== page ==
UNESCO has some intellectual leadership within the UN system and it can play a very crucial role in highlighting the issues that other UN organizations ought to be dealing with, in highlighting what is important and in mapping out at least the conceptual and justificatory ramifications of such issues. I am therefore very glad to see that UNESCO is involved in clarifying our moral responsibility with regard to severe poverty worldwide and causally.
Interview by Jeanette Blom
A short bibliography
- How Not to Count the Poor (Sanjay Reddy and Thomas Pogge)
- “Assisting the Global Poor” forthcoming in Deen K. Chatterjee, ed.: The Ethics of Assistance: Morality and the Distant Needy. Cambridge: Cambridge University Press 2004.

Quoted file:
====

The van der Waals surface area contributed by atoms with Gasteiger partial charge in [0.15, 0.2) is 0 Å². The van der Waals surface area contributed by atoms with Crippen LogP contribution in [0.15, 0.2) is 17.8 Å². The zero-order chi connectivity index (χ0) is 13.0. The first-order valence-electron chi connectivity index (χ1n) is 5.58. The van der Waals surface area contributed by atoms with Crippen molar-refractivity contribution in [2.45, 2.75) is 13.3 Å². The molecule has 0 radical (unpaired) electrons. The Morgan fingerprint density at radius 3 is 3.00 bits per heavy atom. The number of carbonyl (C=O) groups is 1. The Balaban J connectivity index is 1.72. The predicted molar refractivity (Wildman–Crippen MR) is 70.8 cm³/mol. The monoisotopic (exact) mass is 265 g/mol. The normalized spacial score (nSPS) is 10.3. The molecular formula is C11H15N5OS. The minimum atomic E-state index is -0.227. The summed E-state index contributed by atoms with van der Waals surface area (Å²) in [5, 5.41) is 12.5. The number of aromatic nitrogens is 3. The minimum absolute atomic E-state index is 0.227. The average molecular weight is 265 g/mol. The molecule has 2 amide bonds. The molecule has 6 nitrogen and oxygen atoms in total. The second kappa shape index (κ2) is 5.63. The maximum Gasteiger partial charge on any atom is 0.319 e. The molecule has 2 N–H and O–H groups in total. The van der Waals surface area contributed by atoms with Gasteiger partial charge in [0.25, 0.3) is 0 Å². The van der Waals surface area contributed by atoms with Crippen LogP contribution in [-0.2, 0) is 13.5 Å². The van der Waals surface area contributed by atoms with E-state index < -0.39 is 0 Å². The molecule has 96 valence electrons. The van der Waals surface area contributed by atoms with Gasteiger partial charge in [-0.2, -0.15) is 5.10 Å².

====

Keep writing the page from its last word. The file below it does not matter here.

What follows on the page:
- World Poverty and Human Rights: Cosmopolitan Responsibilities and Reforms. Cambridge: Polity Press 2002. Translations into German, Swedish, Spanish, Brazilian Portuguese, and Mandarin Chinese forthcoming.
- Human Rights and Human Responsibilities in Ciaran Cronin and Pablo De Greiff, eds.: Transnational Politics and Deliberative Democracy. Cambridge MA: MIT Press 2002, 151-195.
- Global Justice (Thomas Pogge, ed.), Oxford: Blackwell 2001.
- Realizing Rawls. Ithaca: Cornell University Press 1989.
<- Back to: SHSviews Magazine